ACTU secretary Sally McManus has launched the national unions’ pre-election Change the Rules campaign with the ambition to be the largest campaign the organisation has run since 2007’s WorkChoices effort. McManus describes Change the Rules as a campaign to demand an overhaul of Australia’s workplace relations system, saying that too many Australians face insecure work and mass corporate exploitation.
Despite flashy advertising, advocating to “bring fairness back to Australia”, the union’s bid to turn back the clocks and lumber business with new regulations is not the answer to help people secure work, it’s a recipe for economic disaster. Proposed policy suggestions would cost thousands of people the very employment and livelihoods the union claims it wants to protect. Research conducted by the Institute of Public Affairs shows that the ACTU’s proposed 7.2 per cent hike in the minimum wage would destroy 115,000 jobs, particularly negatively affecting poor, underemployed, low skilled and young people.
Of course, the campaign isn’t about secure work and stopping exploitation, it’s about the trade union movement’s bid to increase its own membership after years of decline and irrelevancy to new workers. The unionised workforce today represents less than nine per cent of the private sector, the lowest numbers since records began, and has been on a continual decline since 2012 when overall membership was stable at 19.5 per cent. This decline in union membership is occurring simultaneously with the ACTU’s movement further away from its core business of representing workers and, instead, acting as a movement that is more concerned with activism.
The problem the ACTU faces is that workers, particularly of a younger generation, are simply not interested by a group who think it is morally acceptable to break the law, practise relentless public political manipulation for the Labor Party and continue to attack the very services and organisations which younger Australian’s are so attracted to work for and use, such as Uber, Airbnb, and Deliveroo. If the ACTU was honest with its campaign for reform, it wouldn’t be advocating for more regulations on top of our excessive industrial relations legislative goliath, but advocating for policies that promote economic growth, such as business tax cuts, and cutting unnecessary regulation that halts business investment. The ACTU, however, seeks the opposite of this — a more regulated, less flexible economy and higher taxes on business, justified in their mind by a series of grievances not supported by the facts.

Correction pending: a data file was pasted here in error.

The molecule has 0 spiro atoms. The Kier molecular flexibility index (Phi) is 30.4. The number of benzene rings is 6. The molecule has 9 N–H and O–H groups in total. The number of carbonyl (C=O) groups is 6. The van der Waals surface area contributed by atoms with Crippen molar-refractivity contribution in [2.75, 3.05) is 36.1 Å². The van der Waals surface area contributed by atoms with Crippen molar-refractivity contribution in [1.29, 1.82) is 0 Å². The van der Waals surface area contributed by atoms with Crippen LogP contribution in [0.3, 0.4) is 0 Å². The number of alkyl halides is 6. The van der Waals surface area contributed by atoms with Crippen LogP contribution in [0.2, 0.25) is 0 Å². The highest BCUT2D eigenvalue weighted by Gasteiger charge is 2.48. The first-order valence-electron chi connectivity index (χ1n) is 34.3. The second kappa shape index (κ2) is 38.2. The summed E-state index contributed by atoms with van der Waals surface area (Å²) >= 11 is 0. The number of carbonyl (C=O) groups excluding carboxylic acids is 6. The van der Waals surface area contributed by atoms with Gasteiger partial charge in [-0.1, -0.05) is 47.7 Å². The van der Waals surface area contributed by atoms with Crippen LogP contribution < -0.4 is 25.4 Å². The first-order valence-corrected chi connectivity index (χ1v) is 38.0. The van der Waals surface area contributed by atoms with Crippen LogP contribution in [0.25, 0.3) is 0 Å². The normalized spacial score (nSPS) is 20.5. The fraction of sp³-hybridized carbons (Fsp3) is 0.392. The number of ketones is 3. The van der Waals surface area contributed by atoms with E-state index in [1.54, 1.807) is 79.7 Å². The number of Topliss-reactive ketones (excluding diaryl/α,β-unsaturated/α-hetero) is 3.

The union’s continued accusations that Australian businesses do not pay their fair share of tax, is simply wrong. Australia has the third highest dependency on corporate tax in the OECD, as a share of total tax revenue and our companies continue to have one of the lowest rates of tax evasion in the world. Further, contrary to claims about employment conditions, Australia continues to maintain a strong social safety net with strict rules for employers over working conditions and hours. We have the second-highest real hourly minimum wage in the developed world and among some of the lowest rates of wealth inequality, ranking higher than Germany, Canada, Belgium, Norway, Sweden, and New Zealand.
This disdain the ACTU has shown for new industry, enterprise and innovation simply disregards the reality of the modern workforce. Playing into the politics of class divide and envy, the Change the Rules campaign will do nothing more than try to pit workers against business in a 1970s-style bid to stem the tide of the huge growth in the sharing economy; a new economy which thrives on workplace collaboration, flexibility and rewards for those that innovate and deliver for their customers.
Stifling our private sector, which employs 10.8 million Australians, by eroding the nation’s competitiveness and ability to innovate isn’t going to help attract the investment needed to create jobs and drive higher incomes, it is simply going to stop it and drive business elsewhere.
Clark Cooley is President of the University of Tasmania Liberal Students. He tweets at @ClarkCooley.
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